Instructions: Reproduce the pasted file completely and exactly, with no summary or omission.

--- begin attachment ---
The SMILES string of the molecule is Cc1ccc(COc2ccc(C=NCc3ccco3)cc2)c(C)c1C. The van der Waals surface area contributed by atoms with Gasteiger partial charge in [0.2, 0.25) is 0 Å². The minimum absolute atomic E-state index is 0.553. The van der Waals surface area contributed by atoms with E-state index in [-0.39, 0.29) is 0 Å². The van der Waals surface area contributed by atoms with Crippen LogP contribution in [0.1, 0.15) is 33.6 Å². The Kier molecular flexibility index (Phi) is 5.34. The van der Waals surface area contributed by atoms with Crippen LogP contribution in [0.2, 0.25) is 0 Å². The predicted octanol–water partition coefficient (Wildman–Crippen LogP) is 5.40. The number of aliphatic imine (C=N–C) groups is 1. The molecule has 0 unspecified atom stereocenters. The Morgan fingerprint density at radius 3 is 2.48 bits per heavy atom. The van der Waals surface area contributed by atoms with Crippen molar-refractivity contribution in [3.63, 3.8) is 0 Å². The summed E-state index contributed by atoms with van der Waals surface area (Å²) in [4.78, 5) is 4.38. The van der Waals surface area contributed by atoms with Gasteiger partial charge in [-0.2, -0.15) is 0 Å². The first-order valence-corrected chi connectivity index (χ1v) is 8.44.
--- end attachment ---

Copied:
The SMILES string of the molecule is Cc1ccc(COc2ccc(C=NCc3ccco3)cc2)c(C)c1C. The van der Waals surface area contributed by atoms with Gasteiger partial charge in [0.2, 0.25) is 0 Å². The minimum absolute atomic E-state index is 0.553. The van der Waals surface area contributed by atoms with E-state index in [-0.39, 0.29) is 0 Å². The van der Waals surface area contributed by atoms with Crippen LogP contribution in [0.1, 0.15) is 33.6 Å². The Kier molecular flexibility index (Phi) is 5.34. The van der Waals surface area contributed by atoms with Crippen LogP contribution in [0.2, 0.25) is 0 Å². The predicted octanol–water partition coefficient (Wildman–Crippen LogP) is 5.40. The number of aliphatic imine (C=N–C) groups is 1. The molecule has 0 unspecified atom stereocenters. The Morgan fingerprint density at radius 3 is 2.48 bits per heavy atom. The van der Waals surface area contributed by atoms with Crippen molar-refractivity contribution in [3.63, 3.8) is 0 Å². The summed E-state index contributed by atoms with van der Waals surface area (Å²) in [4.78, 5) is 4.38. The van der Waals surface area contributed by atoms with Gasteiger partial charge in [-0.2, -0.15) is 0 Å². The first-order valence-corrected chi connectivity index (χ1v) is 8.44.